Unfortunately there was a fatal flaw in these glib and very convenient TGA statements. Though Pan Pharmaceuticals is best known for its own alternative health products, and as a contract manufacturer for 80% of all other alternative health products across Australia, it is also a significant producer of a wide range of in-house and contract "prescription drugs". Those prescription drugs manufactured by Pan are still in your doctor's surgery, and they are still on the shelves at the pharmacy, despite the startling fact that all were produced in the same allegedly "unclean" mixing machines as the 1,363 banned alternative health products.
In summary, the Australian Therapeutic Goods Administration recalled a Pan dimenhydrinate product in January 2003 but failed to recall its fifteen multinational equivalents at the same time. The TGA also failed to issue a public warning about the possible hallucinogenic side effects of dimenhydrinate. In late April the Therapeutic Goods Administration started a whispering campaign against Pan Pharmaceuticals, with the intent of severely undermining public confidence in alternative health products. This latter claim has now been proved by the selective TGA recall of all 1,363 Pan Pharmaceutical alternative health products, but without the recall of a single Pan Pharmaceutical "prescription medicine".
It is difficult to forecast the long-term outcome of this deliberate campaign, because no one yet knows what the multinational pharmaceutical corporations will instruct the Australian TGA to do next. Certainly the massed media campaign has already severely undermined Australian public confidence in alternative health products, and for a few weeks or months it will be very difficult [in some cases impossible], to even purchase fresh stocks of vitamins, minerals and so on. In turn, this forced lack of trade will send thousands of small alternative health retails outlets into bankruptcy.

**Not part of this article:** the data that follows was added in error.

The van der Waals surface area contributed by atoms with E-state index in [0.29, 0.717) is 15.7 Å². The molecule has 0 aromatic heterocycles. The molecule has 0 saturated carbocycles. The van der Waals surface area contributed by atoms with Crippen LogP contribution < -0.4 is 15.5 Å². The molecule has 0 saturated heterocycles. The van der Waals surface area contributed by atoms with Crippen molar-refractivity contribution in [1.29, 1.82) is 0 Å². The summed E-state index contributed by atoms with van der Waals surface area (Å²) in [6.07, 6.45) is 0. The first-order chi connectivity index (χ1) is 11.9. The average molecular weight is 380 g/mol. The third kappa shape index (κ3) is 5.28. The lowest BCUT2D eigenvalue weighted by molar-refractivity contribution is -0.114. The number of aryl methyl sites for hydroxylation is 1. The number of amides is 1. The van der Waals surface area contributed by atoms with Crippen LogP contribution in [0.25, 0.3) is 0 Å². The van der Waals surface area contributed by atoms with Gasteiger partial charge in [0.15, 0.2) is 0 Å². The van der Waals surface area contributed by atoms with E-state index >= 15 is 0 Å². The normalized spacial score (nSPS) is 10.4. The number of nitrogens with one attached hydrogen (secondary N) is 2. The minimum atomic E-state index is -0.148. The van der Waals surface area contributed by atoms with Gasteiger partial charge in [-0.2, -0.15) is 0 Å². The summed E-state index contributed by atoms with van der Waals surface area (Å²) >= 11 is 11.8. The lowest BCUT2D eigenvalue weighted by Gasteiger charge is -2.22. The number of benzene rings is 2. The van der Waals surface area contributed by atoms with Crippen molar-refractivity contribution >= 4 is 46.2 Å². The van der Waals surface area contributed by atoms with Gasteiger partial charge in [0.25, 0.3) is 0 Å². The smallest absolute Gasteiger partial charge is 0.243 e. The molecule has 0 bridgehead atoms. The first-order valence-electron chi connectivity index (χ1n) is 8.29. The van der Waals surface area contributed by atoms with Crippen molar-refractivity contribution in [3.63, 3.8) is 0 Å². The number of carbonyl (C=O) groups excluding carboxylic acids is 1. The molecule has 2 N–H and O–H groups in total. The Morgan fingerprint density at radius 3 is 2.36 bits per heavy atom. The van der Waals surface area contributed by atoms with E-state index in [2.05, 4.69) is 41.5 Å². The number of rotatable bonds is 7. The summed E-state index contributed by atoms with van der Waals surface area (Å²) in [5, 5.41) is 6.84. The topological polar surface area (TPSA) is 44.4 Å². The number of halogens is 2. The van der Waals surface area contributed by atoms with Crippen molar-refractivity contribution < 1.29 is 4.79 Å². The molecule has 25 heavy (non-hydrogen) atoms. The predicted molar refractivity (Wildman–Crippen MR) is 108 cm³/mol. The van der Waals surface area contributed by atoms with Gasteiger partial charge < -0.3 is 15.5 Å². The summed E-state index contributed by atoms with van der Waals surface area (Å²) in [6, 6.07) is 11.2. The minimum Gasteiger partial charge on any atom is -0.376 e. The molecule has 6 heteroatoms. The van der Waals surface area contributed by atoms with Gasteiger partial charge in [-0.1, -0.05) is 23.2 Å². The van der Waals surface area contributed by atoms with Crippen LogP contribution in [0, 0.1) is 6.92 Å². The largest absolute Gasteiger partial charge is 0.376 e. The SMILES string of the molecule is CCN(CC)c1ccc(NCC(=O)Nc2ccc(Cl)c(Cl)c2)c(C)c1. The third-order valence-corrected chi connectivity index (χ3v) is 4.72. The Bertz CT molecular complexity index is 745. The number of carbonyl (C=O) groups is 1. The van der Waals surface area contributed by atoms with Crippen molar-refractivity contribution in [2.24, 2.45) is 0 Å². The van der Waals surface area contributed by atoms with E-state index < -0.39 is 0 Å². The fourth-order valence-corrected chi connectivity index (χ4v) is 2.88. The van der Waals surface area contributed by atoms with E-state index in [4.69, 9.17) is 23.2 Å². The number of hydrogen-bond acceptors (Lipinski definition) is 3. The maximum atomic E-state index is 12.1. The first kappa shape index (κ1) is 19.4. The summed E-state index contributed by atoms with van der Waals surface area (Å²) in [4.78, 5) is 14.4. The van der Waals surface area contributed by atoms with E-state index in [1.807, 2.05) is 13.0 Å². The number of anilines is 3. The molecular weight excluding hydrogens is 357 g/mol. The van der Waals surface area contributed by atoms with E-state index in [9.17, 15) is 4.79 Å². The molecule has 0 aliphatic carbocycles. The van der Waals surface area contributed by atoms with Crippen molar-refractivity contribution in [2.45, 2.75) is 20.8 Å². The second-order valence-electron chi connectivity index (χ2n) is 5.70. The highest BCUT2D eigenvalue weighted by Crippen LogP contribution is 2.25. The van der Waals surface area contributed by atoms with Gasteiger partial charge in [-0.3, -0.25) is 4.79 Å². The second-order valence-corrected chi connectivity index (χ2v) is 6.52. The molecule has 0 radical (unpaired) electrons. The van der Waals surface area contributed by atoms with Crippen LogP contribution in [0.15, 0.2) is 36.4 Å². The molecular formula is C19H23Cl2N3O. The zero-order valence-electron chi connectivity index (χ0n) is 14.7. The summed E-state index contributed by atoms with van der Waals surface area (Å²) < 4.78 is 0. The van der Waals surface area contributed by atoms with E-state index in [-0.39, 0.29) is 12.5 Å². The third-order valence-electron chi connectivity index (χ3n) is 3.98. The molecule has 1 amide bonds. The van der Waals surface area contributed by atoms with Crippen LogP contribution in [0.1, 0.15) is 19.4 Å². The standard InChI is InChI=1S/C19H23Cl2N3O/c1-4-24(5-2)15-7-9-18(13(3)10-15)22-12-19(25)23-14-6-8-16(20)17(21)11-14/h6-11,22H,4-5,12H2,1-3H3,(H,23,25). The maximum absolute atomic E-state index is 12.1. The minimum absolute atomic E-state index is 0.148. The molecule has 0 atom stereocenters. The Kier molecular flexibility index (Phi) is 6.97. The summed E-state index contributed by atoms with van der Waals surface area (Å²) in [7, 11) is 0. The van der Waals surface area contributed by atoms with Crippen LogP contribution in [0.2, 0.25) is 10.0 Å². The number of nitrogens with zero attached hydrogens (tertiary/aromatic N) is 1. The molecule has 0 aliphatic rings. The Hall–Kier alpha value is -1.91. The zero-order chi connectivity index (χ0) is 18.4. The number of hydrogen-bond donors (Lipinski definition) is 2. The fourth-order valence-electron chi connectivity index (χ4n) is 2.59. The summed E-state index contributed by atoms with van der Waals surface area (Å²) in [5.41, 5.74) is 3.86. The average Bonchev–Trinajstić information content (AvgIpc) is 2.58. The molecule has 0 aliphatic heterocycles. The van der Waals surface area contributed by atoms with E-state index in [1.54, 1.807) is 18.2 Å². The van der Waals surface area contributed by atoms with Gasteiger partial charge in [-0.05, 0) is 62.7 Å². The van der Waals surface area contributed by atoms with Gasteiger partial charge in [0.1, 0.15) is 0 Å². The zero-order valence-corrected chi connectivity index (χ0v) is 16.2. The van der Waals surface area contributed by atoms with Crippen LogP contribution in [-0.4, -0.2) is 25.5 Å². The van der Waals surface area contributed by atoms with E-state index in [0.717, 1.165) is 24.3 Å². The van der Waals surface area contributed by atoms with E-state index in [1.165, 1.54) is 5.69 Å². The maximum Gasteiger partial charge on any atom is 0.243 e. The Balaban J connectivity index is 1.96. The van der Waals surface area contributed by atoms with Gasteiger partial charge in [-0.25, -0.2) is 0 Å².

Using these techniques, the multinational pharmaceuticals seek to "break the alternative consumer habit" if possible, and to an extent they will be successful. The "hard core" alternative crowd will not respond of course, and if necessary will import their own products, but it is not the "hard core" that the multinationals seek to undermine.
It is "middle" Australia [and America and Europe] that the multinationals are targeting. Millions of intelligent folk who used to go to medical doctors all the time, until they started to pick up the warning signs of the horrific side-effects of prescription medicines. These are the people who must be weaned off healthy products, and brought back under direct medical control.
The fake Australian Therapeutic Goods Administration scam will certainly help to do this, and if only 50% effective, should still return roughly one billion dollars per annum to multinational pharmaceutical investors. Not a bad return for the price of a few hookers in Fiji and Bali.